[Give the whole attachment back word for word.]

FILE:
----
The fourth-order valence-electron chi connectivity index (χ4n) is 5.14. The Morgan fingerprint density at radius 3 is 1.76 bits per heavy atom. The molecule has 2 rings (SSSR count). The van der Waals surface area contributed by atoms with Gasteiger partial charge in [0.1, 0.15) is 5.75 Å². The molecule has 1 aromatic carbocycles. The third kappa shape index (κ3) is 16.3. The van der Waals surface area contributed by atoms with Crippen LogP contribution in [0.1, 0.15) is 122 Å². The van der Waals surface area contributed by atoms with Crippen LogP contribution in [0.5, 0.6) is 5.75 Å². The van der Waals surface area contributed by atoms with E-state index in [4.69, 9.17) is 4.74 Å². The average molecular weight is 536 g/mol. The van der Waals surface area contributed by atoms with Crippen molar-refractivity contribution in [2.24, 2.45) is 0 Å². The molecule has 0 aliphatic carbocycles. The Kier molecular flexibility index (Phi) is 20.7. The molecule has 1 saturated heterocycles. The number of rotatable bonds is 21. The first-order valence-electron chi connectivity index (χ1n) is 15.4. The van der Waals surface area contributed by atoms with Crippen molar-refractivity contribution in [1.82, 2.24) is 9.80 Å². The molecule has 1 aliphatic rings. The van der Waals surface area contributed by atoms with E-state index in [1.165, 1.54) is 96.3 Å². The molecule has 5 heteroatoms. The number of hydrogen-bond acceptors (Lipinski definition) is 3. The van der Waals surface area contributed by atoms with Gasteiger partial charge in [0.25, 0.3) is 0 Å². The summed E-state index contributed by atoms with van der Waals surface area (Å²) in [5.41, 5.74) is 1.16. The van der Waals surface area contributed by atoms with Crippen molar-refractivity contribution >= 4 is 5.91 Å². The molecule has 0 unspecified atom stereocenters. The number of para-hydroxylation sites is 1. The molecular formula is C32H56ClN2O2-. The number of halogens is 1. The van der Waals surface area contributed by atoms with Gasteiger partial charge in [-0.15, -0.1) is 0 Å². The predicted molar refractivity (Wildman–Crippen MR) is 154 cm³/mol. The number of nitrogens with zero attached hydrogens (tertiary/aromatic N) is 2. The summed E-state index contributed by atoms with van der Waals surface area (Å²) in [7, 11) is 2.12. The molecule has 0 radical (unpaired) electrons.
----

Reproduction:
The fourth-order valence-electron chi connectivity index (χ4n) is 5.14. The Morgan fingerprint density at radius 3 is 1.76 bits per heavy atom. The molecule has 2 rings (SSSR count). The van der Waals surface area contributed by atoms with Gasteiger partial charge in [0.1, 0.15) is 5.75 Å². The molecule has 1 aromatic carbocycles. The third kappa shape index (κ3) is 16.3. The van der Waals surface area contributed by atoms with Crippen LogP contribution in [0.1, 0.15) is 122 Å². The van der Waals surface area contributed by atoms with Crippen LogP contribution in [0.5, 0.6) is 5.75 Å². The van der Waals surface area contributed by atoms with E-state index in [4.69, 9.17) is 4.74 Å². The average molecular weight is 536 g/mol. The van der Waals surface area contributed by atoms with Crippen molar-refractivity contribution in [2.24, 2.45) is 0 Å². The molecule has 0 aliphatic carbocycles. The Kier molecular flexibility index (Phi) is 20.7. The molecule has 1 saturated heterocycles. The number of rotatable bonds is 21. The first-order valence-electron chi connectivity index (χ1n) is 15.4. The van der Waals surface area contributed by atoms with Crippen molar-refractivity contribution in [1.82, 2.24) is 9.80 Å². The molecule has 1 aliphatic rings. The van der Waals surface area contributed by atoms with E-state index in [1.165, 1.54) is 96.3 Å². The molecule has 5 heteroatoms. The number of hydrogen-bond acceptors (Lipinski definition) is 3. The van der Waals surface area contributed by atoms with Gasteiger partial charge in [0.25, 0.3) is 0 Å². The summed E-state index contributed by atoms with van der Waals surface area (Å²) in [5.41, 5.74) is 1.16. The van der Waals surface area contributed by atoms with Crippen molar-refractivity contribution >= 4 is 5.91 Å². The molecule has 0 unspecified atom stereocenters. The number of para-hydroxylation sites is 1. The molecular formula is C32H56ClN2O2-. The number of halogens is 1. The van der Waals surface area contributed by atoms with Gasteiger partial charge in [-0.15, -0.1) is 0 Å². The predicted molar refractivity (Wildman–Crippen MR) is 154 cm³/mol. The number of nitrogens with zero attached hydrogens (tertiary/aromatic N) is 2. The summed E-state index contributed by atoms with van der Waals surface area (Å²) in [7, 11) is 2.12. The molecule has 0 radical (unpaired) electrons.